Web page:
Pentagon Refuses to Release Footage of UFOs Being Shot Down

Chinese spy balloon
A U-2 pilot’s selfie moments before shooting down an alleged Chinese spy balloon last month.

The Pentagon says that footage of “aircraft interaction” with UFOs exists but the United States Department of Defense has refused to release it.

It comes after an alleged Chinese spy balloon was observed by a U-2 and eventually shot down, but not before the reconnaissance plane pilot captured a selfie as he flew above it, which was released in February.

In the following weeks, three more unidentified flying objects were shot down from the sky: One over Deadhorse, Alaska on February 10, then 24 hours later a UFO was taken out over the Yukon territory in Canada, the final object was neutralized by a fighter jet at 20,000 feet over the Great Lakes on February 11.

A Department of Defense spokesman confirmed to PetaPixel that there are photos and videos of the incidents but they are not forthcoming.

“Footage of aircraft interactions with the high-altitude objects does exist — but remains classified,” the Pentagon spokesman says. “Release of the images and footage is not possible at this time. No timeline has been provided for future release.”

It’s in stark contrast to the release of the aforementioned pilot selfie with the spy balloon and the Pentagon was also quick to declassify the footage of a Russian jet crashing into a U.S. military drone over the Black Sea earlier this month.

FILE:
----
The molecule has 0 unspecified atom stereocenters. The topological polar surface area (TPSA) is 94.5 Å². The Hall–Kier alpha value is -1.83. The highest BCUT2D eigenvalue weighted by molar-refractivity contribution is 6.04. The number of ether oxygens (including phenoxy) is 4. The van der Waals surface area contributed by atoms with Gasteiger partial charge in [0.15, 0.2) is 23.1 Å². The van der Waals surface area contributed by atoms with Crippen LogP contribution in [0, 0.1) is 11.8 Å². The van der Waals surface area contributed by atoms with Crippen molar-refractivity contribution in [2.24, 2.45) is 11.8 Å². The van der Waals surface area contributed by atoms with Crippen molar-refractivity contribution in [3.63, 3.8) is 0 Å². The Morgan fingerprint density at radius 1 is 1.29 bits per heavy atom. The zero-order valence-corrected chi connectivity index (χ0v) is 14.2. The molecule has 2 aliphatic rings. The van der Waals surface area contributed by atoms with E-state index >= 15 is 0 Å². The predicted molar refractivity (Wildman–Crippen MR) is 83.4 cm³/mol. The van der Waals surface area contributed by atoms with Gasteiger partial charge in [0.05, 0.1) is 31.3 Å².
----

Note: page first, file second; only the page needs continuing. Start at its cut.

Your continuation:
What Could the Flying Objects Be?

The withholding of the footage fueled speculation as to what the imagery may show, the general consensus is that it may be embarrassing to the government.

The Northern Illinois Bottlecap Balloon Brigade tells Politico that the object shot down over Yukon could be their $13 hobby balloon which stopped transmitting around the same time that a Raptor fired on the unidentified object there.

“When I heard that [it was a] silver object with a payload attached to it, that could be one of our balloons,” a member says.

UFO researcher John Greenewald had his Freedom of Information Act requests to see the images turned down last week with the Pentagon citing national security exemptions.

An Air Force official told Greenewald that the images would reveal “intelligence activities (including covert action), intelligence sources or methods” as well as “scientific, technological, or economic matters relating to the national security.”

Both the Canadian and American governments have called off searches for the downed objects and President Biden admitted that the unidentified craft was most likely research balloons.

Senior Republican Ted Cruz mocked Biden over the downings, tweeting that he is providing “powerful deterrence for any high school science clubs that might try to invade America.”

Update 3/31: The original story erroneously stated the spy balloon was shot down by a U-2. We apologize for the error.